Reed cements US dominance
Team Europe captain Thomas Bjorn must be getting a little worried now.
The final pairing of the Masters was dubbed the second duel between America’s most fiery young player and Europe’s leading superstar.
Patrick Reed and Rory McIlroy faced off for a crucial Sunday Ryder Cup point at Hazeltine in 2016, with the pair producing fireworks on and off the greens amid a fervent atmosphere.
That day it was the young Texan who came out on top.
And despite being in pole position to gain some revenge on Reed, and complete his own Grand Slam in the process, Rory faded away on Sunday to allow Reed just enough breathing room to complete a one stroke victory over the rest of the field and slip on that famous Green jacket.
What will be most worrying for Bjorn is that Reed looked his more successful opponent in the eye on every hole on Sunday and never lost his nerve. That despite still being just 27 years old and having never tasted major success.
His win over McIlroy at the last Ryder Cup may well have proved just enough to give him the confidence time and time again on the lightening quick Augusta greens.
More worrying for European golf as a whole was the two players who chased the hardest and looked like eventually clawing back Reed’s lead was the inspired duo Jordan Spieth and Rickie Fowler.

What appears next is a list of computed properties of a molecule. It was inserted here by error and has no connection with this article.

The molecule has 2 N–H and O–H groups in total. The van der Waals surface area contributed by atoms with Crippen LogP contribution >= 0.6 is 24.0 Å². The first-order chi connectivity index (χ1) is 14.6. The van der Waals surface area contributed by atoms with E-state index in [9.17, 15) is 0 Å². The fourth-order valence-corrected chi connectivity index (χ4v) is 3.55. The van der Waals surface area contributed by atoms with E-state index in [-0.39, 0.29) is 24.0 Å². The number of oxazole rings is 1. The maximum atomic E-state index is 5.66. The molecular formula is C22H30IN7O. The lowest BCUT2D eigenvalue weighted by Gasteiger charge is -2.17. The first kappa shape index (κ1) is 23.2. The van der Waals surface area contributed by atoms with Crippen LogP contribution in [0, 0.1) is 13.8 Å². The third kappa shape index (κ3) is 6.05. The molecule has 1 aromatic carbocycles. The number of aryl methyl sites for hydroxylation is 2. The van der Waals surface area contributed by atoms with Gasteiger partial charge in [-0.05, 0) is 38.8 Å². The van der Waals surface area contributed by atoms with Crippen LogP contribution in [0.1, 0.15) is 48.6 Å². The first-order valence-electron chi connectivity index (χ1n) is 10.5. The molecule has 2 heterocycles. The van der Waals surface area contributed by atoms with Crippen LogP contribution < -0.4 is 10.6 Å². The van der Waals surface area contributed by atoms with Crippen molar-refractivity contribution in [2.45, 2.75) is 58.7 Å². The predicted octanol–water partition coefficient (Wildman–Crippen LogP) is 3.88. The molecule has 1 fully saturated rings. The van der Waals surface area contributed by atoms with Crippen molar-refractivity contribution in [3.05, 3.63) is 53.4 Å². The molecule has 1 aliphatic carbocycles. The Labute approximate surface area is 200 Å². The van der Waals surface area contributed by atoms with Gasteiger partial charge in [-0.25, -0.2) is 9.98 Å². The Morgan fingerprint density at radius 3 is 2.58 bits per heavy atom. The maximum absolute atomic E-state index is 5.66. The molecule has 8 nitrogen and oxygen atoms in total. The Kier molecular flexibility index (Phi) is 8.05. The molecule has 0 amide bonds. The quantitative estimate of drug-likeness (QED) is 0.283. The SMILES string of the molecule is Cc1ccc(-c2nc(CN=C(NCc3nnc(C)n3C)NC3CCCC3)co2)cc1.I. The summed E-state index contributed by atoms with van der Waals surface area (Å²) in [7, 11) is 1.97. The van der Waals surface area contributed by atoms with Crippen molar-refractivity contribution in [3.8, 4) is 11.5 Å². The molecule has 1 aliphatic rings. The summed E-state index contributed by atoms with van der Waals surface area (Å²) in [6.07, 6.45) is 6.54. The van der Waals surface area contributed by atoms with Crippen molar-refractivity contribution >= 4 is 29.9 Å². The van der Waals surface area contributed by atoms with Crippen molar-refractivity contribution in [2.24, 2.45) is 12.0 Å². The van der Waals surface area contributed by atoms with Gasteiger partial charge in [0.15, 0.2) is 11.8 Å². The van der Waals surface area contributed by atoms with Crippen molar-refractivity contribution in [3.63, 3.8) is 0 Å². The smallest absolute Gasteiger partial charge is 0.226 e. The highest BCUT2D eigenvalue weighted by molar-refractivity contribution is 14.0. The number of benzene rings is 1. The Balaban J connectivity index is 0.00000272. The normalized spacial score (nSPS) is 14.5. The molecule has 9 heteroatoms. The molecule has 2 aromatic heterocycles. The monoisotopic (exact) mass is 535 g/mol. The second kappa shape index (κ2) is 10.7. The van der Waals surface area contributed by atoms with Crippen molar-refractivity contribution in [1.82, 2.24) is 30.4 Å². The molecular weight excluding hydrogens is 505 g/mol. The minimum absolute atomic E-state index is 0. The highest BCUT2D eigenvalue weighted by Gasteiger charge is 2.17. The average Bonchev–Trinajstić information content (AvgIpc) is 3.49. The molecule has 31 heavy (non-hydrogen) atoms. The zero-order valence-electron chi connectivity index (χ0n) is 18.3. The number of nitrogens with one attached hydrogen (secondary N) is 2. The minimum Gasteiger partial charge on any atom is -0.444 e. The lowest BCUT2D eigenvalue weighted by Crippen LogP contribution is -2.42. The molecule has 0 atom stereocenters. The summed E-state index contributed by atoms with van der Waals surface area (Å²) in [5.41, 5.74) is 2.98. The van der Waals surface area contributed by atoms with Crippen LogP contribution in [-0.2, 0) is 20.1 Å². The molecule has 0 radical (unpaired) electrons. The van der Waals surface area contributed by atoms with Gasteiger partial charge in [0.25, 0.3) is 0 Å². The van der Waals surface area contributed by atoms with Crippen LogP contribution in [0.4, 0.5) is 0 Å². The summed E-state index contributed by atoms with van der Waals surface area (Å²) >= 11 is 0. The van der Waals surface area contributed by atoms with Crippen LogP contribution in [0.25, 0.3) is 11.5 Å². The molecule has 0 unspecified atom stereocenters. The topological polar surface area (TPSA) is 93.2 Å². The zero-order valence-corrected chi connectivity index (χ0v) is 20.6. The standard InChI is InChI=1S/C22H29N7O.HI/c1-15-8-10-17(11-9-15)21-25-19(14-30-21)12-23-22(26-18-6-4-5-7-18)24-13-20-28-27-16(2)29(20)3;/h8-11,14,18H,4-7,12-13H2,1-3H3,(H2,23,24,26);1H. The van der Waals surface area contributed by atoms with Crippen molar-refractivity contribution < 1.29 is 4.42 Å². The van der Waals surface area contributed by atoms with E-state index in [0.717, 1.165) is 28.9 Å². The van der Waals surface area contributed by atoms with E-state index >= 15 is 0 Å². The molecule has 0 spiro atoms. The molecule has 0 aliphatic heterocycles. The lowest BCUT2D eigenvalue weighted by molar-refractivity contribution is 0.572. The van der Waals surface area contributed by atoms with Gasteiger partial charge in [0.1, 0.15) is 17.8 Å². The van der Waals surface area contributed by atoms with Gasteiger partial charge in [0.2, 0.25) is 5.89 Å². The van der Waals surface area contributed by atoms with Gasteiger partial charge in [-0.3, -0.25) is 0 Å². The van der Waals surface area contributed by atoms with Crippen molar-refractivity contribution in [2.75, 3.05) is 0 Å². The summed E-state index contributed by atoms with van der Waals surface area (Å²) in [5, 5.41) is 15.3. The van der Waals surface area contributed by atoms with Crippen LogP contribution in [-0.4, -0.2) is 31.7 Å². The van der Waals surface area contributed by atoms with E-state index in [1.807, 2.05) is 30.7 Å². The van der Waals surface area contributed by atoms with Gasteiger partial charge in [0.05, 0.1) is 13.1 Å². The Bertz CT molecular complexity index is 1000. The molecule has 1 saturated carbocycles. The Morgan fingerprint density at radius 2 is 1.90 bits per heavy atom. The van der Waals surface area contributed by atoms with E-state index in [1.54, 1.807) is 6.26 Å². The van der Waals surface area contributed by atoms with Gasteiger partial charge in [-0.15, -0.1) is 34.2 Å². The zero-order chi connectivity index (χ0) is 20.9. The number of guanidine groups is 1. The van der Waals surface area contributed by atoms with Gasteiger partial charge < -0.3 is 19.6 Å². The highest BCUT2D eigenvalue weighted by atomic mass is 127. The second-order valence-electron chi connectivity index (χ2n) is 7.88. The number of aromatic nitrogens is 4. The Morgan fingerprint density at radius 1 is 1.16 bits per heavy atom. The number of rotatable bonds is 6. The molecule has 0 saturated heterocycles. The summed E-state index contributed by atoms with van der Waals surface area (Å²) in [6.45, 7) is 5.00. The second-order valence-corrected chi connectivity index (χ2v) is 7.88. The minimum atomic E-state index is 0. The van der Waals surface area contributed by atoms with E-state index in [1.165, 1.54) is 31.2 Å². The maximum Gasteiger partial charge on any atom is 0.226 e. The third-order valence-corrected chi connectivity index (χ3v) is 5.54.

It’s easy to forget that Spieth is just 24. When he is on form he is virtually unstoppable. Only a bogey on the last - his least favourite hole at Augusta - stopped him matching the all time lowest round at the Masters. An incredible eight-under on the day was just not enough but only a fool would bet against Spieth adding to his major tally this year.
Fowler came closest to forcing a play-off with Reed, and with his laser sharp putting you would have to imagine his time will come on the major stage sooner or later.
Having led for the last two rounds, it’s hard to argue that Reed didn’t deserve his first major title. He was incredible on the greens, knocking in birdie putts for fun. His two eagles in three holes in the third round gave him the breathing space he needed to stay calm in the fourth and
The last four majors are all in US hands